Volkswagen, Skoda and Honda want to revolutionize the car industry: what carmakers are developing

VW, Skoda, Honda access swarm technology to prevent accidents, avoid traffic jams and get closer to fully autonomous driving.

Volkswagen, Skoda and Honda are among the brands that use or test swarm technology to provide even excellent driver assistance capabilities. The solution is such a key step towards providing high-level autonomy that a director at Robert Bosch predicts that swarm technology will be used by almost all manufacturers by 2027.

How does it work?

Swarm technology uses crowdsourcing – in this case, data from many machines, called “swarms” – to generate real-time data for accurate location.

With the swarm technology, cars and trucks will be able to communicate with each other, emergency vehicles and even with the connected infrastructure along the roads.

Using swarm technology, carmakers will be able to make lane changes more efficiently, as well as receive information from other vehicle groups that could help plan more efficient routes or alert drivers to dangerous driving conditions.

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Targeted applications for swimming technology are assisted and automatic driving functions, which include features such as adaptive cruise control, lane keeping and lane change assistance systems, and hands-free and piloted driving.

Skoda has started using swarm connectivity in its vehicle to alert drivers of future problems on their routes.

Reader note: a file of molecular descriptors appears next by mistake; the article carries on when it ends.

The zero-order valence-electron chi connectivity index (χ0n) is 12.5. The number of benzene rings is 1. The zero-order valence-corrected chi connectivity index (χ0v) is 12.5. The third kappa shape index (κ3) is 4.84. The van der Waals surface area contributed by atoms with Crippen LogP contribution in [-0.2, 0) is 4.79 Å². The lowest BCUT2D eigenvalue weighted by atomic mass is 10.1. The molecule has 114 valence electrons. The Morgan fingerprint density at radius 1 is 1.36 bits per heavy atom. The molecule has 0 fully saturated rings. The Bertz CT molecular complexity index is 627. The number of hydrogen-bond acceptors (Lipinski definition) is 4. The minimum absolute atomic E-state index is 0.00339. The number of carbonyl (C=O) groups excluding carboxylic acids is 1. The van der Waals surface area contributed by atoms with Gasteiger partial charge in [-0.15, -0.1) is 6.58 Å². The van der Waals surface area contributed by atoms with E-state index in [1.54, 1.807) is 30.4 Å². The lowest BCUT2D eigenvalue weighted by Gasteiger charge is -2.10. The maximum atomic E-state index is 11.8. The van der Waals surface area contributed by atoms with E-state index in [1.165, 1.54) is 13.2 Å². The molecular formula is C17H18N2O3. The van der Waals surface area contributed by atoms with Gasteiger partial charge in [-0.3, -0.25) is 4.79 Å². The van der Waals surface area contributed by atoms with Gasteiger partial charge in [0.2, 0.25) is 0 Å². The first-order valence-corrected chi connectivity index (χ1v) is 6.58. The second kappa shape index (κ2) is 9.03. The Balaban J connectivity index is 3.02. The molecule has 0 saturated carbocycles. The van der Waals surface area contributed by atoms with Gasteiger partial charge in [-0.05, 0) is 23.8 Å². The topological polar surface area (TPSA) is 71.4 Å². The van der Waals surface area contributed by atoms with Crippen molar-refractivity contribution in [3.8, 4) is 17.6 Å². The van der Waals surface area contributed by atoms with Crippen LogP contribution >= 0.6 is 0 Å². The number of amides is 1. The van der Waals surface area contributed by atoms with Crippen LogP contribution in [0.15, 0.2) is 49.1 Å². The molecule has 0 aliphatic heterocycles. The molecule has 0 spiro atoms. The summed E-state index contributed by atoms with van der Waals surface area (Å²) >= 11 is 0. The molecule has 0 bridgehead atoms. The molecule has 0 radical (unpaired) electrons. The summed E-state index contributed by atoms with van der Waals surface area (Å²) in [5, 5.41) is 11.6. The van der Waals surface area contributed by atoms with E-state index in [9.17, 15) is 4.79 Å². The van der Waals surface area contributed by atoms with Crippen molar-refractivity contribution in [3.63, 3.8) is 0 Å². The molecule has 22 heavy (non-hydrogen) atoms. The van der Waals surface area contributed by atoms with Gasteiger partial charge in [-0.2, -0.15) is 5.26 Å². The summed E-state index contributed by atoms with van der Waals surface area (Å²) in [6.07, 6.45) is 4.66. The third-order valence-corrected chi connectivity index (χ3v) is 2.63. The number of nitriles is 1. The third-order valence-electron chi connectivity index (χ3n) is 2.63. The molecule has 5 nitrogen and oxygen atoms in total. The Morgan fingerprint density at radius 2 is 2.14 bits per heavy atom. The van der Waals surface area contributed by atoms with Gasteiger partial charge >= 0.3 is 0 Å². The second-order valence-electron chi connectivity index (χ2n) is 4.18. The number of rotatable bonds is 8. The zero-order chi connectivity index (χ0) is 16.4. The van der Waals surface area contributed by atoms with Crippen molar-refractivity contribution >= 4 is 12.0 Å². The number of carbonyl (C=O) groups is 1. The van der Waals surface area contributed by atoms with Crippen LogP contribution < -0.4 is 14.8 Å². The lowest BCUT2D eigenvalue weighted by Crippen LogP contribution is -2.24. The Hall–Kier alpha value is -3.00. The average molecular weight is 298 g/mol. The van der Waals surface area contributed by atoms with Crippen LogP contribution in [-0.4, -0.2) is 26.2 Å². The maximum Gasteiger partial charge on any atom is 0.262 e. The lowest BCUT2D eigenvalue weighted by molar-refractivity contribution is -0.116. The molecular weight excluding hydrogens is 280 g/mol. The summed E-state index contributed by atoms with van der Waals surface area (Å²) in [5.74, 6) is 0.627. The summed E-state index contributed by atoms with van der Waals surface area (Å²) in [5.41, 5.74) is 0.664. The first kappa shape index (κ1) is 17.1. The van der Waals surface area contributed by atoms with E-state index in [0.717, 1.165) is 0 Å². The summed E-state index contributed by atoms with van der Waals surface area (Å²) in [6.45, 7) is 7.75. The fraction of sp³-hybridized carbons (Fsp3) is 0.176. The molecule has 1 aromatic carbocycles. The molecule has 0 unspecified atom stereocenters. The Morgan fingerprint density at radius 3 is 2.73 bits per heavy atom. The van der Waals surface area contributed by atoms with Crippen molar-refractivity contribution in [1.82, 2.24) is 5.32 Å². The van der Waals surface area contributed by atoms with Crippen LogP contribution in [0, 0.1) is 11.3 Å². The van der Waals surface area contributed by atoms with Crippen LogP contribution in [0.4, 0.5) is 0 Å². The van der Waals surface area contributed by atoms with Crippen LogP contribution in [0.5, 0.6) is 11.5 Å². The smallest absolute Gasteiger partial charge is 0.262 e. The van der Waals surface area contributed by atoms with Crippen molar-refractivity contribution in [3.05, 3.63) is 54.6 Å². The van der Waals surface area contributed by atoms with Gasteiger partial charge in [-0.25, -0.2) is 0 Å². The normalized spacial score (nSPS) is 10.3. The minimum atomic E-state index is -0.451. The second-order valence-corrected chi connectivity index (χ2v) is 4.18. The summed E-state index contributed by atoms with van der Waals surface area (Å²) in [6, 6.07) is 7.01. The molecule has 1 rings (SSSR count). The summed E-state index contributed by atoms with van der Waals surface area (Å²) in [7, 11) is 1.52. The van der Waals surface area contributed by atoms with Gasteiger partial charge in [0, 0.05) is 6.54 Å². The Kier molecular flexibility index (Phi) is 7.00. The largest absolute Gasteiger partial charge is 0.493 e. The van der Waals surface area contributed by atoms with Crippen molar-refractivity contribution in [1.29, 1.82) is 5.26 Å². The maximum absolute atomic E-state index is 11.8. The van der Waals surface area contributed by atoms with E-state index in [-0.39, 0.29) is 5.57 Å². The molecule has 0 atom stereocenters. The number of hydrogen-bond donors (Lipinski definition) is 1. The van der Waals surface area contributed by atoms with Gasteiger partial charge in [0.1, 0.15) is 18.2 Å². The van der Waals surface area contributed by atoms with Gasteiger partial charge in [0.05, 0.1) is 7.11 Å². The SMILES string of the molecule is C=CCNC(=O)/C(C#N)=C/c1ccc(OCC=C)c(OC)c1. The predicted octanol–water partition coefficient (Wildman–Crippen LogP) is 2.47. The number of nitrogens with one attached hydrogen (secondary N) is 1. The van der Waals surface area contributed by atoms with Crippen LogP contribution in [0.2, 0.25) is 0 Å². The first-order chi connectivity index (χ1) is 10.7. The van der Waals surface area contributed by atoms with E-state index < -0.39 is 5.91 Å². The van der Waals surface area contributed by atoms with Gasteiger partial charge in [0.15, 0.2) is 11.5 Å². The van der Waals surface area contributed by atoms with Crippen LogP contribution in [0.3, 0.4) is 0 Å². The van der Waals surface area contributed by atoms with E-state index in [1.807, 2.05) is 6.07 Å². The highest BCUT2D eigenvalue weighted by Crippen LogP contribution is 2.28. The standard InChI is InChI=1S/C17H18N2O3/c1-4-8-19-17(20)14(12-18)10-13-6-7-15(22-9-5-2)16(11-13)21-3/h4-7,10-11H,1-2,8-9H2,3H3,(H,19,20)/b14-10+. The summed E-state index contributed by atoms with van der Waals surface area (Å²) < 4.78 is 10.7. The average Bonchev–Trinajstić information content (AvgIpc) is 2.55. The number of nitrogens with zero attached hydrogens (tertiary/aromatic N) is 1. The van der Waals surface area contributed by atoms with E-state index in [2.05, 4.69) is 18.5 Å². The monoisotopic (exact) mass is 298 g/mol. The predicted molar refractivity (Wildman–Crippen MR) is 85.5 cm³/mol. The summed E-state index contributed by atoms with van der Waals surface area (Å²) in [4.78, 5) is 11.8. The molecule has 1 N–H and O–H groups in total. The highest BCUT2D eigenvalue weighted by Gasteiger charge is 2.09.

Meanwhile, Honda has developed Safe Swarm technology, which uses vehicle-to-everything (V2X) technology to allow vehicles to communicate with surrounding infrastructure and vehicles to share key information, such as location and speed.

The first step towards total autonomy

Volkswagen recently introduced an optional feature called Travel Assist with Swarm Data, which offers partial self-driving as part of the software update 3.0 for its all-electric vehicle ID range.

By using sensors to monitor the surrounding traffic, the vehicle can provide a more accurate lane centering, while maintaining a set distance from the vehicle in front.

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Hans-Joerg Mathony, Bosch’s director of product management mapping services, is optimistic about the technology. He expects swarm technology to be used by almost all manufacturers by 2027.

One of the key features of the solution is that it provides near real-time map information for all roads.

“Compared to traditional survey-based mapping technology, swarm technology allows for a much higher frequency of map updates,” he said. “In addition, it provides data on fleet behavior, such as typical driving routes, driving speeds and stopping points, allowing for more convenient assisted and automatic driving.”

He said the GPS swarm data will allow for dynamic adaptation of driving routes.

“This information could be used to more accurately calculate the most likely pathways,” he said. “If there are two or more alternative routes and data on road conditions and road hazards are available, navigation may suggest the best route for the driver.”

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